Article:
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[275] of Oxford, to London, finish what I have to do there, and embark in the first good ship. . . . . Farewell.


The following passage was added to the Journal in the succeeding September:—

On the night of the 10th of February I reached Edinburgh. I entered no capital of Europe with a lighter heart and more confident expectations of enjoyment. .. . . . And yet it was there I was destined to meet the severest suffering my life had yet known. On the 11th I received letters announcing the death of my mother on the 31st of December. . . . The first anguish of the reflection that I was not with her was almost more than I could bear. It seemed to me that I had done wrong in going to Europe at all; and even now, that I write this, many months after the bitterness of the first suffering has gone by, it is a thought I cannot entirely drive from my mind. . . . . But all is in the hands of Him who has thus taken what was dearest to me in life, and who seems peculiarly to have reserved to Himself the consolation of sorrows which He alone can inflict; so that we may sometimes, at least, feel with persuading sensibility how entirely we are dependent upon Him.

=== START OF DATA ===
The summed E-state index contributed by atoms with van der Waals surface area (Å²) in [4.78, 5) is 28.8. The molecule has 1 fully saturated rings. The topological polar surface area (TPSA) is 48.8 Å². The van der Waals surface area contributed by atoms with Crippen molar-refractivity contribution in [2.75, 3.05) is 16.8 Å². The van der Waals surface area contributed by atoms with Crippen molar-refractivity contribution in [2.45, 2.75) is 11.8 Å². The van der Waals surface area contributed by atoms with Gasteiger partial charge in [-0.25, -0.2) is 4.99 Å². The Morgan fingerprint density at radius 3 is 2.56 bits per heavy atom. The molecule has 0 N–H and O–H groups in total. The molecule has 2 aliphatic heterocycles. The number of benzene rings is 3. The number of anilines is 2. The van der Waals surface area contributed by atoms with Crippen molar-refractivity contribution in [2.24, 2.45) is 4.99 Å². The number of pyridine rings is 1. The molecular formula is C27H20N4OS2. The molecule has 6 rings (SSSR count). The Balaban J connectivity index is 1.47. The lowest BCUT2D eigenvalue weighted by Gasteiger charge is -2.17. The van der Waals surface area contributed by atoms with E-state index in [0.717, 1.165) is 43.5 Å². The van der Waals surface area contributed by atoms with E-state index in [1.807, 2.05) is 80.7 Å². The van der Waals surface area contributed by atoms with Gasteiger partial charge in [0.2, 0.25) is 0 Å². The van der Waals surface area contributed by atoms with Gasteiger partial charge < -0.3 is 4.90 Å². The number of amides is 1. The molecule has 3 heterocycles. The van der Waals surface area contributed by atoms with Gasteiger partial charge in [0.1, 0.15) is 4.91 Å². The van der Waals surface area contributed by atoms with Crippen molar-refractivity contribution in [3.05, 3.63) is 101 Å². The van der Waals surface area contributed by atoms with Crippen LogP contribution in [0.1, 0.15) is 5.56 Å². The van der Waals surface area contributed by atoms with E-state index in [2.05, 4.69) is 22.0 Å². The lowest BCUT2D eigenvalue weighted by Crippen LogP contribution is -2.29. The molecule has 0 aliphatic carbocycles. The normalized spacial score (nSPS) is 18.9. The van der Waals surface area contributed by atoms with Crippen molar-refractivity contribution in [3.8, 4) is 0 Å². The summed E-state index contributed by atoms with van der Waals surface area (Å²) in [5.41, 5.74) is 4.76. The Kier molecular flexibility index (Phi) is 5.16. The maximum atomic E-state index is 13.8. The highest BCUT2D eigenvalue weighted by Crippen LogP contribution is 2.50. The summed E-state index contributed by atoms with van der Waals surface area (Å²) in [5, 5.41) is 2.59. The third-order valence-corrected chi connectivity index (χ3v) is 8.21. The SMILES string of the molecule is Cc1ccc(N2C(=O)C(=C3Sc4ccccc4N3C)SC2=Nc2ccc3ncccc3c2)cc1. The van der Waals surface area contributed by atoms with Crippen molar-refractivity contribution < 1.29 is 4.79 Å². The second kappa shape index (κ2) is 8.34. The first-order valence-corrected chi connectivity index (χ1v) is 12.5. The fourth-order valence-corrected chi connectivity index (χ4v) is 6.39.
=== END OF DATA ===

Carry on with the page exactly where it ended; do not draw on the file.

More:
To Mr. Elisha Ticknor.

Edinburgh, March 1, 1819.
Since I wrote you last, my dear father, I have not done much. I know not well what is the matter with me, but I have a kind of torpor and inefficiency in my faculties, which makes me pass my time here to very little purpose. This is by no means from the want of effort, for I do not think I ever made greater exertions in my life. I have been to see nearly, or quite, everybody that would have interested me, if I were in the proper state of mind to be interested.

In the main point I am likely to succeed well enough. I mean the literature peculiar to the country. I have received all the kindness and assistance possible in this, from the four persons in Edinburgh best qualified to give them, Walter Scott, Mr. Jamieson, Dr. Anderson, and Mr. Thomson. Mr. Jamieson comes to me every morning, and we have read Scotch poetry together, from the earliest times down to our own day, until it has become as easy to me as English. But I wish him to continue a week longer, for in every literature there are many things to be learnt besides the words and the language,

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